Labour and Tories making ‘genuine attempt’ to break Brexit deadlock, MPs told
Cabinet Office minister David Lidington, deputising for Theresa May, insisted compromises were required from both sides.
Theresa May’s deputy has insisted the Tories and Labour are making a “genuine attempt” to find a Brexit solution but warned compromises were needed from both sides.
Cabinet Office minister David Lidington said cross-party talks between negotiating teams had been “constructive” although they had yet to find an option which would attract majority support in the Commons.
Labour’s Emily Thornberry had raised concerns over the Government’s attempts to maintain an open border on the island of Ireland, and insisted the option of a customs union must be put on the table to deal with it.
The shadow foreign secretary also highlighted warnings from US House of Representatives speaker Nancy Pelosi that a US-UK trade agreement would not happen if Brexit undermined the open border, before claiming US president Donald Trump’s state visit risked being a “giant waste of taxpayers’ cash”.
Mr Lidington and Ms Thornberry deputised at Prime Minister’s Questions as Mrs May and Labour leader Jeremy Corbyn both travelled to Belfast for the funeral of murdered journalist Lyra McKee.
Ms Thornberry asked what the Government was doing “to bring her killers to justice” and said the incident and response from the “so-called New IRA” was a “sickening throwback”, adding those responsible want “to turn back the clock and destroy the progress that has been made” in Northern Ireland.
In her concluding remarks after exchanges on Brexit, Ms Thornberry said an open border was vital to preserving peace and security.
She said: “If the Government is serious about putting the country first, the whole of our country, will the minister for the Cabinet Office accept that means finally getting serious about the cross-party negotiations and putting the option of a customs union on the table?”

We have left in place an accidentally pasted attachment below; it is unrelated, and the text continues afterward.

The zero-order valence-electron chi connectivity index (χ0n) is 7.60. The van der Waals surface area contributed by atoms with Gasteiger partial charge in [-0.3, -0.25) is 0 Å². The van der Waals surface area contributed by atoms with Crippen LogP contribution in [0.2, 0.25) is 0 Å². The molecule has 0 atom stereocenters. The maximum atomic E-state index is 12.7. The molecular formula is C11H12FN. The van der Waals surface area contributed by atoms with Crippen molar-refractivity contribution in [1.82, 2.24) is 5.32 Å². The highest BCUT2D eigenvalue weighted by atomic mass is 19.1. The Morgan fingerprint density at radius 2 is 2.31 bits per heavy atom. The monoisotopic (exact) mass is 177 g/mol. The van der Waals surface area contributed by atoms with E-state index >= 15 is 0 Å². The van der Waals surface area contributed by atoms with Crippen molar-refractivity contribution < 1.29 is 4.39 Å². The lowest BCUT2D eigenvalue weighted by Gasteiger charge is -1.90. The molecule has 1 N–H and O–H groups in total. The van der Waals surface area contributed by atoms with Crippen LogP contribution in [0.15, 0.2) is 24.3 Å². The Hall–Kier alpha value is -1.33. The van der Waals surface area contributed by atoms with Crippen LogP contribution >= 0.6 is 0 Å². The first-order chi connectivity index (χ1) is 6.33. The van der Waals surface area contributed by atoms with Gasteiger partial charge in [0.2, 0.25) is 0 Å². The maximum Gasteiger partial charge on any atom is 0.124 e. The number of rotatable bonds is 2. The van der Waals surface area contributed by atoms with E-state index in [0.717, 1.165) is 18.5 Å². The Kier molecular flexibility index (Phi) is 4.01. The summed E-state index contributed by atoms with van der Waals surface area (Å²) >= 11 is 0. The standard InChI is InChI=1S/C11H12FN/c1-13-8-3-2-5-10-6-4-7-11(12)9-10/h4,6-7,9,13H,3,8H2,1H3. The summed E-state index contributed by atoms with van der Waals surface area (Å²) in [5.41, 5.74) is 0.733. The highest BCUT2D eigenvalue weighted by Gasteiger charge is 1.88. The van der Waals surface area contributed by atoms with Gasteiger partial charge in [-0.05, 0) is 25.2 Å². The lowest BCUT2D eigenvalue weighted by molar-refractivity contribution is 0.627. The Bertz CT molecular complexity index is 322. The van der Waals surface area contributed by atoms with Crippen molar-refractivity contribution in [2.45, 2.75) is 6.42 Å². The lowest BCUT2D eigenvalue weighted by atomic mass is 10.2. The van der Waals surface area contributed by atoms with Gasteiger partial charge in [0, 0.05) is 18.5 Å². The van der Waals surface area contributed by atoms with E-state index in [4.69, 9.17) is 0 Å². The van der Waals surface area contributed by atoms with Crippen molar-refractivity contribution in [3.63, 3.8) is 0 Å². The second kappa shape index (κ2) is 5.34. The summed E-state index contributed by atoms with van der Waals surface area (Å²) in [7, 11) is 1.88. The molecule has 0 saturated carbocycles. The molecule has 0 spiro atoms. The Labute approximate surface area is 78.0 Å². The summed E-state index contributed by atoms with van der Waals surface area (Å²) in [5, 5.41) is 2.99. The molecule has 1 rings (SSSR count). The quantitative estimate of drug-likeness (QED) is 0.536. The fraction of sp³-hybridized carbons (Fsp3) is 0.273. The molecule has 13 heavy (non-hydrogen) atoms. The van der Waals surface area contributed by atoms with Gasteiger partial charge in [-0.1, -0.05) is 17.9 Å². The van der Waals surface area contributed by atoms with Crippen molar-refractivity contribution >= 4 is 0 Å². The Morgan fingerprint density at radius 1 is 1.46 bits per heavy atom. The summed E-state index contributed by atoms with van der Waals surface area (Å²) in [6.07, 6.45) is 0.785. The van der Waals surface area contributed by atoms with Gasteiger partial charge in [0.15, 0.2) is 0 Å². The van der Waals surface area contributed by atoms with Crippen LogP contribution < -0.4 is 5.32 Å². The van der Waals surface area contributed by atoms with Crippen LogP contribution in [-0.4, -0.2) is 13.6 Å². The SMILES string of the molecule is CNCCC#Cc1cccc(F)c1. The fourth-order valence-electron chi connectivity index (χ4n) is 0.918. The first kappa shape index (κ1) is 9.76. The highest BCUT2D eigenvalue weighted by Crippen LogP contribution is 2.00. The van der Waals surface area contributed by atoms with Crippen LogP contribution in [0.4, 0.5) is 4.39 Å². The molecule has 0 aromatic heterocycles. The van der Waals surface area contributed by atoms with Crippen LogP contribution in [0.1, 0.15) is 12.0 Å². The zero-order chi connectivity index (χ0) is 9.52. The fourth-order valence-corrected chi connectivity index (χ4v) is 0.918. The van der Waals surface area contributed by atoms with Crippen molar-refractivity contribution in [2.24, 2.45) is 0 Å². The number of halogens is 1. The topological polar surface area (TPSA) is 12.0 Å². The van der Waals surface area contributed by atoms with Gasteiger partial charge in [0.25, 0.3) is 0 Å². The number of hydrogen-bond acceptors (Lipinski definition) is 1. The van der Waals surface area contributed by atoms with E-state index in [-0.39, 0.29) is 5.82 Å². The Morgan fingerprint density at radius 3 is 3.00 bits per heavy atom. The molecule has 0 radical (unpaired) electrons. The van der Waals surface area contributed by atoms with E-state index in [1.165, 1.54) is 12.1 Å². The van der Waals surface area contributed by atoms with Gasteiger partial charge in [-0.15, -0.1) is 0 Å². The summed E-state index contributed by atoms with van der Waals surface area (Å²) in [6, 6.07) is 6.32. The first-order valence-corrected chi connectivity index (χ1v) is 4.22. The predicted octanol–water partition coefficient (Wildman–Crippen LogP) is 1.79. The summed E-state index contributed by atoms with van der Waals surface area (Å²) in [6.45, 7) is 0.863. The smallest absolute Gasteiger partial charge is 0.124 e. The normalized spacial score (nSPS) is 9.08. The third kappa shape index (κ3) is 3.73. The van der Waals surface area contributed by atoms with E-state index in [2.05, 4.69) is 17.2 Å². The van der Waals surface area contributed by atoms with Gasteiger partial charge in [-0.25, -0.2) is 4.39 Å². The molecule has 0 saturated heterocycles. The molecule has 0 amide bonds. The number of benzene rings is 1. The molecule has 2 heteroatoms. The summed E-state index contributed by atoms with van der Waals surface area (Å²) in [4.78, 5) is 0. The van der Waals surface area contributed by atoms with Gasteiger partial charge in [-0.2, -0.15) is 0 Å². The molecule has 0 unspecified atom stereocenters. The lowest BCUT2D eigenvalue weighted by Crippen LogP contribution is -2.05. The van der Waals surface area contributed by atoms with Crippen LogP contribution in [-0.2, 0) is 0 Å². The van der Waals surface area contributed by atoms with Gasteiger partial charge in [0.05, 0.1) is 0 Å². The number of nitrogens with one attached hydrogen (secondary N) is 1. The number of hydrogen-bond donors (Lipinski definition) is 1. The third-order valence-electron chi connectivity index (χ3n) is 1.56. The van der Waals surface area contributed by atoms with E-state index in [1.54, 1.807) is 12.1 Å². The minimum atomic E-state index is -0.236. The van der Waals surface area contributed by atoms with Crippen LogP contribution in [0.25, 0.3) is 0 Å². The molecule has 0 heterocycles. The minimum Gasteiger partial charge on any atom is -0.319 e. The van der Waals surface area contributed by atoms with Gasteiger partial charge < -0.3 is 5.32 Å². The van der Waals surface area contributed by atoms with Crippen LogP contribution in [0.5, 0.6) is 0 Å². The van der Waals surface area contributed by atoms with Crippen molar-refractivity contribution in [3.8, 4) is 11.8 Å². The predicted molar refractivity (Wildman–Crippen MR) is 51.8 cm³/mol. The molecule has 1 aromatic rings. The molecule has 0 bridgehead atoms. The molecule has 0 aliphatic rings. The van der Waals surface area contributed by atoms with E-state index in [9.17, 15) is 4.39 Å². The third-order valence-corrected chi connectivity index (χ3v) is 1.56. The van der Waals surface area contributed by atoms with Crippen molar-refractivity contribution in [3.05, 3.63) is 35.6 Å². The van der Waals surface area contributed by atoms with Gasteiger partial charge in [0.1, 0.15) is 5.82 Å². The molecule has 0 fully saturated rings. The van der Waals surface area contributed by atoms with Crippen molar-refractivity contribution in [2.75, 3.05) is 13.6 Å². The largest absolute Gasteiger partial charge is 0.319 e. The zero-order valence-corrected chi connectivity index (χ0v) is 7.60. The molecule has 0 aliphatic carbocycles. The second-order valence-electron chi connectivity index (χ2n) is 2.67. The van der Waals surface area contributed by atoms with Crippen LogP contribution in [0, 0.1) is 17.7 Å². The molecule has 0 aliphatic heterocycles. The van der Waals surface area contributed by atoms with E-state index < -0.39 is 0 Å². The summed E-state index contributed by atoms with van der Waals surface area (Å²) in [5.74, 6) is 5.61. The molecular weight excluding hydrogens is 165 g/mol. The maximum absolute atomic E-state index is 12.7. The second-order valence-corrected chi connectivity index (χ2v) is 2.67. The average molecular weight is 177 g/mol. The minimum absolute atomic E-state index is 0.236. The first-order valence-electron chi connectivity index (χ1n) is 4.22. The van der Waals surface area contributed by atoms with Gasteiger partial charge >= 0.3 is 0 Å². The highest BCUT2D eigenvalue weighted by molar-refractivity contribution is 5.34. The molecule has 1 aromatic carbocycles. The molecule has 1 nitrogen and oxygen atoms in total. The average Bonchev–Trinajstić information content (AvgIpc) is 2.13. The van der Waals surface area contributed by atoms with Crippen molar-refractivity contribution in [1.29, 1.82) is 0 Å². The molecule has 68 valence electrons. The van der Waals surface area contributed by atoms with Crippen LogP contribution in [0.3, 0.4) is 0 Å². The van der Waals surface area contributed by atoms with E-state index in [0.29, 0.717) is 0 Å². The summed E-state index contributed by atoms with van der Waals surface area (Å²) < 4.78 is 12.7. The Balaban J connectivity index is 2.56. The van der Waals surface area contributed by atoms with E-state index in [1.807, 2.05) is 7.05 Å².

Mr Lidington, in his reply, said: “The substance and the tone of those conversations between the Government team and the Opposition team have been constructive.
“I think there is a genuine attempt to try to find a way through but I’m not going to hide the fact that this is very difficult, because if it’s going to work it’ll mean both parties needing to make compromises and us ending up with a solution that unlike any other so far proposed will get a majority in the House.”
He listed proposals rejected by MPs, before adding: “It’s not just a matter for the Government or Opposition frontbenches, it’s a matter for every member of this House to take our responsibilities to the country seriously and find a way to agree on an outcome that enables us to deliver on the referendum result and to take this country forward.”
Earlier, Ms Thornberry criticised Mr Trump’s forthcoming state visit.
She said: “The Government is going to spend millions giving Donald Trump the red carpet, golden carriage treatment in June.
“And maybe the state banquet might even be worth it so as long as he’s forced to sit next to (schoolgirl climate activist) Greta Thunberg – or how about this, Greta on one side and David Attenborough on the other, that will be three hours well spent.
“But the truth is that it’ll all be a giant waste of taxpayers’ money because the US Congress will never agree to a trade deal unless we have a solution to the Irish border that will actually work, and this Government simply doesn’t have one.”
Mr Lidington replied: “It’s just two short years ago that (Ms Thornberry) said of President Trump ‘We should welcome the American president, we have to work with him’.
“I just wonder whether something has changed about the US administration or whether something has changed about her own leadership ambitions that causes her to alter her words in this way now.”
Tributes were also paid by both Mr Lidington and Ms Thornberry to those killed in the Sri Lanka terror attacks.